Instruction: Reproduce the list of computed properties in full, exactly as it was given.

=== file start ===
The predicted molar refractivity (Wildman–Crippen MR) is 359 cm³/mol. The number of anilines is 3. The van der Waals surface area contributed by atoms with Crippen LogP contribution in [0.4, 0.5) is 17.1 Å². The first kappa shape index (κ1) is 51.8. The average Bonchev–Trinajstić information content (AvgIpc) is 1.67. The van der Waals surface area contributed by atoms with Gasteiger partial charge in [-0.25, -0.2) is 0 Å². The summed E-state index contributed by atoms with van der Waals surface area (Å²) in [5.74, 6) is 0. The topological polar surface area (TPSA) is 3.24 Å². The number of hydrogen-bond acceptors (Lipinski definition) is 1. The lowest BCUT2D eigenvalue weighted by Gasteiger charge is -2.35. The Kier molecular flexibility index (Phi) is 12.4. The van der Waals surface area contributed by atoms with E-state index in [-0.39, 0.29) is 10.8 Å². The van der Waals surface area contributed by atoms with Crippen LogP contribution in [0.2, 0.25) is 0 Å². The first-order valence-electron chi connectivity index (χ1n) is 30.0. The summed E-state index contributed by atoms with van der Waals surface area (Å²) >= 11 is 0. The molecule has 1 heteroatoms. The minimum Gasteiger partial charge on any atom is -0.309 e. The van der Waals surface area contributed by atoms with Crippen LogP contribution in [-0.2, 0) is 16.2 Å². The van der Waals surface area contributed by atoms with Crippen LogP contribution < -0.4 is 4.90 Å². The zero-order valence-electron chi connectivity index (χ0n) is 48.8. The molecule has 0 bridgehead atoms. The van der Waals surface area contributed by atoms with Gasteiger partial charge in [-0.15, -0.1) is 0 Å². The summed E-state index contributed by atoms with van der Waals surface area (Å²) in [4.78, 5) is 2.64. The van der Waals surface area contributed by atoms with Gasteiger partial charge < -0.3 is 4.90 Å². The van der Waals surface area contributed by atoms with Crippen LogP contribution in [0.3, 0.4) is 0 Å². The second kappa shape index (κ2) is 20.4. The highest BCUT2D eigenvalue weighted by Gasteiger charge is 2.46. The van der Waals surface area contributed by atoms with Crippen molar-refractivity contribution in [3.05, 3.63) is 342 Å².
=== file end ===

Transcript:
The predicted molar refractivity (Wildman–Crippen MR) is 359 cm³/mol. The number of anilines is 3. The van der Waals surface area contributed by atoms with Crippen LogP contribution in [0.4, 0.5) is 17.1 Å². The first kappa shape index (κ1) is 51.8. The average Bonchev–Trinajstić information content (AvgIpc) is 1.67. The van der Waals surface area contributed by atoms with Gasteiger partial charge in [-0.25, -0.2) is 0 Å². The summed E-state index contributed by atoms with van der Waals surface area (Å²) in [5.74, 6) is 0. The topological polar surface area (TPSA) is 3.24 Å². The number of hydrogen-bond acceptors (Lipinski definition) is 1. The lowest BCUT2D eigenvalue weighted by Gasteiger charge is -2.35. The Kier molecular flexibility index (Phi) is 12.4. The van der Waals surface area contributed by atoms with E-state index in [-0.39, 0.29) is 10.8 Å². The van der Waals surface area contributed by atoms with Crippen LogP contribution in [0.2, 0.25) is 0 Å². The first-order valence-electron chi connectivity index (χ1n) is 30.0. The summed E-state index contributed by atoms with van der Waals surface area (Å²) >= 11 is 0. The molecule has 1 heteroatoms. The minimum Gasteiger partial charge on any atom is -0.309 e. The van der Waals surface area contributed by atoms with Crippen LogP contribution in [-0.2, 0) is 16.2 Å². The van der Waals surface area contributed by atoms with Crippen LogP contribution < -0.4 is 4.90 Å². The zero-order valence-electron chi connectivity index (χ0n) is 48.8. The molecule has 0 bridgehead atoms. The van der Waals surface area contributed by atoms with Gasteiger partial charge in [-0.15, -0.1) is 0 Å². The summed E-state index contributed by atoms with van der Waals surface area (Å²) in [4.78, 5) is 2.64. The van der Waals surface area contributed by atoms with Gasteiger partial charge < -0.3 is 4.90 Å². The van der Waals surface area contributed by atoms with Crippen LogP contribution in [0.3, 0.4) is 0 Å². The second kappa shape index (κ2) is 20.4. The highest BCUT2D eigenvalue weighted by Gasteiger charge is 2.46. The van der Waals surface area contributed by atoms with Crippen molar-refractivity contribution in [3.05, 3.63) is 342 Å².